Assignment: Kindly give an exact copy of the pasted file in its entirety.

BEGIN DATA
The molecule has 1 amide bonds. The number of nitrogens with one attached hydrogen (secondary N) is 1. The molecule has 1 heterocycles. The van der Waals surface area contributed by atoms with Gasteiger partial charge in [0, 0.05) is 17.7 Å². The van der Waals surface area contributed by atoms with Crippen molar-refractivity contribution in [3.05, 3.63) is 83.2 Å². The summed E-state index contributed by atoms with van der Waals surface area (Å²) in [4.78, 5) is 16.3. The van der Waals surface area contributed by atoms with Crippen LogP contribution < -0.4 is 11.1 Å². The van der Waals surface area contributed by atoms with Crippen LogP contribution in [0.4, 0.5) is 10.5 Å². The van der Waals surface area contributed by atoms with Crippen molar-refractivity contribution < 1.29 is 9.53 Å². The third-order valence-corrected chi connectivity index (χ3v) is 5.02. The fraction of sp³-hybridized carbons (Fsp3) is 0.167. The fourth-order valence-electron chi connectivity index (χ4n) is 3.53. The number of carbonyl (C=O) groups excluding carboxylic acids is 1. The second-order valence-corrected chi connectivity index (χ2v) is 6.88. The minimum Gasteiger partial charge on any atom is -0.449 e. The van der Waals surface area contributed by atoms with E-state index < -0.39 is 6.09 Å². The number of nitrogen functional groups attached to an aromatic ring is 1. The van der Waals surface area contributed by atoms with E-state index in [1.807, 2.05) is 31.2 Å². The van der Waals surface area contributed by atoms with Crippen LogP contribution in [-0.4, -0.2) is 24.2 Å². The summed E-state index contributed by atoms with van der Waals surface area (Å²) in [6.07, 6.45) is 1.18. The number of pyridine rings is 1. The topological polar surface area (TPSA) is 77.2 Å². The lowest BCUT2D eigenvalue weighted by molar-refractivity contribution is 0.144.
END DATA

The molecule has 1 amide bonds. The number of nitrogens with one attached hydrogen (secondary N) is 1. The molecule has 1 heterocycles. The van der Waals surface area contributed by atoms with Gasteiger partial charge in [0, 0.05) is 17.7 Å². The van der Waals surface area contributed by atoms with Crippen molar-refractivity contribution in [3.05, 3.63) is 83.2 Å². The summed E-state index contributed by atoms with van der Waals surface area (Å²) in [4.78, 5) is 16.3. The van der Waals surface area contributed by atoms with Crippen LogP contribution < -0.4 is 11.1 Å². The van der Waals surface area contributed by atoms with Crippen LogP contribution in [0.4, 0.5) is 10.5 Å². The van der Waals surface area contributed by atoms with Crippen molar-refractivity contribution < 1.29 is 9.53 Å². The third-order valence-corrected chi connectivity index (χ3v) is 5.02. The fraction of sp³-hybridized carbons (Fsp3) is 0.167. The fourth-order valence-electron chi connectivity index (χ4n) is 3.53. The number of carbonyl (C=O) groups excluding carboxylic acids is 1. The second-order valence-corrected chi connectivity index (χ2v) is 6.88. The minimum Gasteiger partial charge on any atom is -0.449 e. The van der Waals surface area contributed by atoms with E-state index < -0.39 is 6.09 Å². The number of nitrogen functional groups attached to an aromatic ring is 1. The van der Waals surface area contributed by atoms with E-state index in [1.807, 2.05) is 31.2 Å². The van der Waals surface area contributed by atoms with Crippen LogP contribution in [-0.4, -0.2) is 24.2 Å². The summed E-state index contributed by atoms with van der Waals surface area (Å²) in [6.07, 6.45) is 1.18. The number of pyridine rings is 1. The topological polar surface area (TPSA) is 77.2 Å². The lowest BCUT2D eigenvalue weighted by molar-refractivity contribution is 0.144.